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PM presents 43-page paper to House

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A paper, prepared by Prime Minister Dr Ralph Gonsalves on the occasion of the 179th anniversary since an ‘Act for the Abolition of Slavery in the British Empire’ was passed in the British Parliament, was laid in the House of Assembly in Kingstown on Tuesday.{{more}}

The paper, entitled ‘The End of Slavery in Saint Vincent and the Grenadines and Our Commemoration in 2012,’ looks at the effect of colonial settlement here and the lingering negative economic and political impact of slavery, apprenticeship and the genocide of the indigenous people.

“I have taken the time over the weekend to prepare a paper of 43 pages which I would lay in this Honourable House as a statement without reading it,” Gonsalves said.

The paper begins with a look at demographics and land ownership in St Vincent in the 18th century, showing how these changed after Britain assumed suzerainty over this country in 1763. Some time is spent dealing with the apprenticeship period from 1834 to 1838.

Gonsalves notes that compensation of 592,509 pounds sterling was paid to slave owners for the 22,997 persons freed under the Act. He contends that an “unanswerable case” exists for Britain to pay St Vincent and the Grenadines, and other Caribbean countries, appropriate and sufficient reparations as compensation for slavery.

“Reparations, too, are in order for the genocide committed against the thousands of the Callinago and Garifuna people, the forced deportation of 5,080 of them to Rattan Island, off the coast of Honduras, and the confiscation of their lands. A vigorous and coordinated campaign is required globally for reparations,” he said.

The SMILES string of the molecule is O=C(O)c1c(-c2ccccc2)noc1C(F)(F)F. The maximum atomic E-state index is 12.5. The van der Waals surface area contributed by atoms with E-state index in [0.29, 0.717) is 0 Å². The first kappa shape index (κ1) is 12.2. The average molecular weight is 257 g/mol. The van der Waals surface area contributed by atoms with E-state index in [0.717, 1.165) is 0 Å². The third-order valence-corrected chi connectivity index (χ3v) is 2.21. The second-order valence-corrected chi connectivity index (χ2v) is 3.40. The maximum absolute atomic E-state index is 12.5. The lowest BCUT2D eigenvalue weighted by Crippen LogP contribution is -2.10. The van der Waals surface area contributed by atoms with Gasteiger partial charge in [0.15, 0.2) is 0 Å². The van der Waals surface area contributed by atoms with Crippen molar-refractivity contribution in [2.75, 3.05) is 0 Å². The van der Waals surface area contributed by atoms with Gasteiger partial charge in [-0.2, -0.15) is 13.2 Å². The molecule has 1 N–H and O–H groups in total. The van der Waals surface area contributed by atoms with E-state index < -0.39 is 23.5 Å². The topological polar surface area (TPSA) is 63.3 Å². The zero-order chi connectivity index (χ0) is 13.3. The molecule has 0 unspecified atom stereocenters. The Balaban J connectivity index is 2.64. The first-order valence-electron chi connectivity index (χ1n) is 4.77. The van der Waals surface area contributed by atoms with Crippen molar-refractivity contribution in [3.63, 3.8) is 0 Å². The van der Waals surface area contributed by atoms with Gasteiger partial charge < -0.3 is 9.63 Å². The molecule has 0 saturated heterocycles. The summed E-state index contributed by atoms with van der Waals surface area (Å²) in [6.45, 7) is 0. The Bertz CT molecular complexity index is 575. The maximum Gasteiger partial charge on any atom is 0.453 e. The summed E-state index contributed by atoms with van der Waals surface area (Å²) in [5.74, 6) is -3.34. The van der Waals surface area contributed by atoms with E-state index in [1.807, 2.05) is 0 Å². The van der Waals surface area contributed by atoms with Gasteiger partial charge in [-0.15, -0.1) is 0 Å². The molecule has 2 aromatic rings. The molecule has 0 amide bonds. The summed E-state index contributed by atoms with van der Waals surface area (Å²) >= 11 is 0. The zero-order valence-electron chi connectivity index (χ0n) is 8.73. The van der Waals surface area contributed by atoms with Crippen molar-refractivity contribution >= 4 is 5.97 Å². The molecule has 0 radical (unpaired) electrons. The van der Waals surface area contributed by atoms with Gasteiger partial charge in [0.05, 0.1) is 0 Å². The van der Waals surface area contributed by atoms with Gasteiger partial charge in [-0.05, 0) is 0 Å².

The paper also goes into detail about the reasons why slavery was brought to an end, including violent resistance by the enslaved people themselves.

The Prime Minister is of the view that under-development in this country has its roots in what took place here almost 200 years ago.

“Substantially, the root of the under-development of St Vincent and the Grenadines can be traced to the genocide committed against the Callinago/Garifuna, the establishment of slavery and its post-emancipation debilitations, the colonial-imperial project of governance and the consequential warped shaping of our people’s socio-political consciousness,” he wrote.

Looking specifically at the indigenous people, Gonsalves says when the genocidal wars against the Callinago/ Garifuna are considered, “Is there any wonder that they are among the poorest today in St Vincent and the Grenadines despite enormous efforts by successive national administrations since the 1950s … to improve their lot?”

The final section of the paper presents an analysis of the progress the country has made since emancipation. The perennial politician, Gonsalves could not resist the urge in this final section to include a plug for his Unity Labour Party (ULP), which he says is the country’s best hope for the future. In closing, he called on Vincentians to redouble their efforts for further individual and collective liberation and development.

“Let this period in commemoration of Emancipation Day, August 01, 2012, be a time for reflection, love and caring, and commitment to do good today, much better than yesterday and even better yet tomorrow. We come from yesterday with our burdens and weaknesses; we go forward tomorrow with our strengths and possibilities,” he wrote.

A copy of the paper was presented to Leader of the Opposition Arnhim Eustace, along with a CD which Gonsalves said Eustace could use to make copies to be distributed to the other members of the Opposition.

The full text of the paper may be read on page 19 or on Searchlight’s Facebook page: www.Facebook.com/Searchlight1.

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